One of the ways to experience Lisbon’s historical significance is to take a tour through the ruins of the Carmo Convent and Church situated in the heart of Portugal’s capital.
This intriguing archaeological building is a testimony to the deadliest earthquake in Lisbon’s history in 1755. The indescribable damage caused by this disaster touched almost the entire area of modern Lisbon, but Convent of Our Lady of Mount Carmel and its Church are among the rare survivors. This story of the past and its aftermath unravels in front of the eyes of visitors, scholars, and archaeologists.
On the morning of November 1, 1755, Lisbon’s streets were full of people praying on the Day of All Saints when the unthinkable happened. An earthquake, which is thought to have reached a magnitude of around 9 on the Richter Scale, shook the city and caused a catastrophe that marked Lisbon forever.
According to some ancient records, the event was a replica of Doomsday–the earthquake was followed by fire and then by a tsunami that nearly wiped the city off the face of the Earth. The medieval religious edifice, Carmo Convent and Church, lay in ruins, roofless, while its library containing 5,000 books was completely destroyed.
The Carmo complex was built in 1389 and expanded in 1423 by order of Nuno Alvares Pereira, the head of the Portugese army and the king’s right hand. After winning the battle against the Castilian army in 1385, a victory which ensured Portugal’s independence, King John I rewarded Nuno and provided him financial support to found the convent. In 1404, Nuno donated his wealth to the convent and later became a full brother.
Prior to the earthquake, the convent and the church represented the crowning point of all Lisbon’s Gothic religious edifices. The convent was bestowed to the Carmelite order, but the later massive, irreparable damage ended the building’s service and purpose.
After the earthquake, the site was intentionally left roofless as a reminder of the disaster, with arches pointed to the vast sky. Marques de Pombal, the reconstructor of downtown Lisbon, ordered the delicate arches to be left as they were as a reminder of all the victims who lost their lives during the devastating event. Today, the convent and the church are home to the Carmo Archaeological Museum, a small museum dedicated to Portuguese history, displaying a variety of ancient artifacts, including some from the Bronze Age and the Roman era.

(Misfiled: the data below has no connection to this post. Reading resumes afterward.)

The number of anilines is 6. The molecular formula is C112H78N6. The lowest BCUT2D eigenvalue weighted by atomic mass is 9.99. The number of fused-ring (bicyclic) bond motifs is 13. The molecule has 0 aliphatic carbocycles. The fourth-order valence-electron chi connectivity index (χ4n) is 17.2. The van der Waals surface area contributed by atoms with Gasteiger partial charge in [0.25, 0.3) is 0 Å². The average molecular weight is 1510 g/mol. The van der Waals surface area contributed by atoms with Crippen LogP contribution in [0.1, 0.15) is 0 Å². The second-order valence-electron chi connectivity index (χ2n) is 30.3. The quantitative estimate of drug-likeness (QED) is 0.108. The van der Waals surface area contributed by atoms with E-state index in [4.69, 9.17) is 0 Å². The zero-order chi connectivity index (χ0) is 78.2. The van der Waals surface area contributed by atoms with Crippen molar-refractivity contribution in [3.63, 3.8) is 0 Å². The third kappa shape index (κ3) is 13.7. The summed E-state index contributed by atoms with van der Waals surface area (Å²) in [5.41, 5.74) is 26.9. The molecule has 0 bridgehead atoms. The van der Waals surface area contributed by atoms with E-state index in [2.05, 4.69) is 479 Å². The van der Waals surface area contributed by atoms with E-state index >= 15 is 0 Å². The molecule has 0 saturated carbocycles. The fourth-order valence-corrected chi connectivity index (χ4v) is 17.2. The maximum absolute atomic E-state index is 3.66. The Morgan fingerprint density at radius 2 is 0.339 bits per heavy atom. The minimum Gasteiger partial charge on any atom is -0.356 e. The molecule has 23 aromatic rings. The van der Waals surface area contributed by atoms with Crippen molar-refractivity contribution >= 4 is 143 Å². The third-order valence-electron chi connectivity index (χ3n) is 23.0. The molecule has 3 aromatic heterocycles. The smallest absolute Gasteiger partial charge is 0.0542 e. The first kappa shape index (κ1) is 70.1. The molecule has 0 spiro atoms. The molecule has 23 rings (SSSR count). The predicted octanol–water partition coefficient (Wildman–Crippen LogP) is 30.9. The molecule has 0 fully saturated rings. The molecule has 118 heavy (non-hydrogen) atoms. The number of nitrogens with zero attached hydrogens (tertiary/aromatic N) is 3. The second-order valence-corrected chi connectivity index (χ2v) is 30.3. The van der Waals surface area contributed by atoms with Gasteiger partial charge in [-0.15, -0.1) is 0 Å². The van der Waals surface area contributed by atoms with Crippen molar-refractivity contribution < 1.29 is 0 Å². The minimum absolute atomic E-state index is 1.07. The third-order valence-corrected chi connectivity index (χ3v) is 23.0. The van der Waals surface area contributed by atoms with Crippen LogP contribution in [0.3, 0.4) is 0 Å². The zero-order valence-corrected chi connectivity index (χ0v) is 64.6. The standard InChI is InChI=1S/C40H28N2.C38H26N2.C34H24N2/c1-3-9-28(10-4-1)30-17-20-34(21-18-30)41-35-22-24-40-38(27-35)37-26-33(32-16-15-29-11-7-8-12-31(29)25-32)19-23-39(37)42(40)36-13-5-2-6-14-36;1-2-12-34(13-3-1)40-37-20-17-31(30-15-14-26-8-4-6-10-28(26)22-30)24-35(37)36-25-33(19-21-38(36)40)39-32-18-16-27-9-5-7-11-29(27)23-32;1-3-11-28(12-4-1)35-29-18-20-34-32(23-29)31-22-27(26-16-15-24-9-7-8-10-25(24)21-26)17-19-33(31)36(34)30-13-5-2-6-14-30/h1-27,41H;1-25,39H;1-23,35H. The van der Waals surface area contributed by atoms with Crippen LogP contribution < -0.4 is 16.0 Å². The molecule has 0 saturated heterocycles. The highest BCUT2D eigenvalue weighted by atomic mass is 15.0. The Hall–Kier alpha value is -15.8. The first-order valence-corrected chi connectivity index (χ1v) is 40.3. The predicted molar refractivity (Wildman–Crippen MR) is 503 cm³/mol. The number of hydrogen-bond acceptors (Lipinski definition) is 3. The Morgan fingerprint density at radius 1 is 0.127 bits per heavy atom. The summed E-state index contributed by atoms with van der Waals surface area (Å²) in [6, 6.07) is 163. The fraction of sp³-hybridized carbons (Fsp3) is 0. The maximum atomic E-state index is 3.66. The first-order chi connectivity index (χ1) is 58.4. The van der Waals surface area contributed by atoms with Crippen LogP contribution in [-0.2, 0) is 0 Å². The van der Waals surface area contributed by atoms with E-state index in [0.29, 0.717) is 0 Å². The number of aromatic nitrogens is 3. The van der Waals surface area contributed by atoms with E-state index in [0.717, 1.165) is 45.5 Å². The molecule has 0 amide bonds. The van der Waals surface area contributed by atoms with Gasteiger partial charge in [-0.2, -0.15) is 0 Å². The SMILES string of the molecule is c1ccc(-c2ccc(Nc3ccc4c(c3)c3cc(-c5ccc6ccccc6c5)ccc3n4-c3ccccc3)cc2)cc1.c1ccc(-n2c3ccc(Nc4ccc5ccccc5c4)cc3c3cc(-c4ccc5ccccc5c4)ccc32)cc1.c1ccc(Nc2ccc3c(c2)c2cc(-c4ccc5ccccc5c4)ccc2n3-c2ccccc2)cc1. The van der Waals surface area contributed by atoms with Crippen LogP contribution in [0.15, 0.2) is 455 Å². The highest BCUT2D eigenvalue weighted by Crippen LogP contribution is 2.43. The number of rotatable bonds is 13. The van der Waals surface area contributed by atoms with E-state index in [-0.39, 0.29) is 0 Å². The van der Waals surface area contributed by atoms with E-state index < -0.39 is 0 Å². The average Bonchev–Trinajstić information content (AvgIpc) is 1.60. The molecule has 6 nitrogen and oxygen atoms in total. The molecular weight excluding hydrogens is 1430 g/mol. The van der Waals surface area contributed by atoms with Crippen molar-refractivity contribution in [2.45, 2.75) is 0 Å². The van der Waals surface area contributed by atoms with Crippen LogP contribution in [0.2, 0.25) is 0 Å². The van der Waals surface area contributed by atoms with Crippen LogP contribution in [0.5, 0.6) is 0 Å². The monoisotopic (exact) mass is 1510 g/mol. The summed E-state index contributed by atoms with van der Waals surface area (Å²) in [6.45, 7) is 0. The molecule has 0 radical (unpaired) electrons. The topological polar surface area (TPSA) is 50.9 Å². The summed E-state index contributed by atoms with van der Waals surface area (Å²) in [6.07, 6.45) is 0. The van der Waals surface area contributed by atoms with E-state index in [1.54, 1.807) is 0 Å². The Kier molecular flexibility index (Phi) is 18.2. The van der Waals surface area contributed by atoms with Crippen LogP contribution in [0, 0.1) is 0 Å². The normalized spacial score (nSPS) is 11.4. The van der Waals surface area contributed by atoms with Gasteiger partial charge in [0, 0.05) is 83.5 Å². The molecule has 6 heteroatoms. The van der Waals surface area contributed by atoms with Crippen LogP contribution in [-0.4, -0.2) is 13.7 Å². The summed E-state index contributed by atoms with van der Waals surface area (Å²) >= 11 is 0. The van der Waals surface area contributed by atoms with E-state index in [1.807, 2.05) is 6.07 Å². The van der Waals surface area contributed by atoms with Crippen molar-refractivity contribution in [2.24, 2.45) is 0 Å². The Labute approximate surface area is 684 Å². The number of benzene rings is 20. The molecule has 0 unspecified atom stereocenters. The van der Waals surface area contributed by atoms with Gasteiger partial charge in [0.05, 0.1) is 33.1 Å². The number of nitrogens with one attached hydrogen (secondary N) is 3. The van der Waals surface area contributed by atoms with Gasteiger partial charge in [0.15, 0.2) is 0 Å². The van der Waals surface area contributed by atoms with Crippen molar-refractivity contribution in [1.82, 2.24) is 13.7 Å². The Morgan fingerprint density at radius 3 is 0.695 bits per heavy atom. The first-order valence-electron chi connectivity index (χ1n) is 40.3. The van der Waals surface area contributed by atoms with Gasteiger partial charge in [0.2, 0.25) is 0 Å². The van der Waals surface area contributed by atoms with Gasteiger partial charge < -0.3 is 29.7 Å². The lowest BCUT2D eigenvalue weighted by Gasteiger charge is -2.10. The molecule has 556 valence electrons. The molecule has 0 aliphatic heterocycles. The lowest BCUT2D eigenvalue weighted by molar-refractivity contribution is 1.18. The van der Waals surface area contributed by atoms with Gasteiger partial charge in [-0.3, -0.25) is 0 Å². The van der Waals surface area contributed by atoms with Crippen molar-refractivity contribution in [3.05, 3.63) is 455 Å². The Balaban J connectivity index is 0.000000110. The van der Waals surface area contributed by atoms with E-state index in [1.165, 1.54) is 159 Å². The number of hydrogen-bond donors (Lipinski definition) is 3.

The site is in the charming square of Largo do Carmo in the heart of the Chiado district. This area is usually filled with massive flocks of tourists who want to see and sample the most popular historical sites of Lisbon.
The lively colors of the district confront Carmo’s austere exterior. The convent’s red gate greets the visitors who are eager to see and explore further. The interior explicitly displays the religious importance of the Gothic church through towering pillars and tall arches.
While inside, one can see tombs and statues and enjoy the marvels of the Gothic architecture. The skeleton and the “ribs” of this outstanding convent adorn Lisbon’s skyline and can be seen from many viewpoints (“miradouros”) throughout the city. In 1864, the skeleton was donated to the Association of Portuguese Archaeologists, Igreja do Carmo, which successfully restored a great deal of the damage and transformed the church into the museum.
During the liberation from the communist Salazar government in 1974, the convent was a central military base and the last stronghold of the President. The military character of the site still remains as, nowadays, the old convent is one of the central buildings of the Municipal Guard.
Many might not notice, but among the mystic inscriptions on the walls, right at the exit of the convent, is a reference chiseled into the stone to the 40 days of indulgence decreed by Pope Clement VII for the faithful Christians visiting the church in the early 16th century. This represented a reduction of 40 days in the amount of time his congregation would spend in purgatory before entering heaven.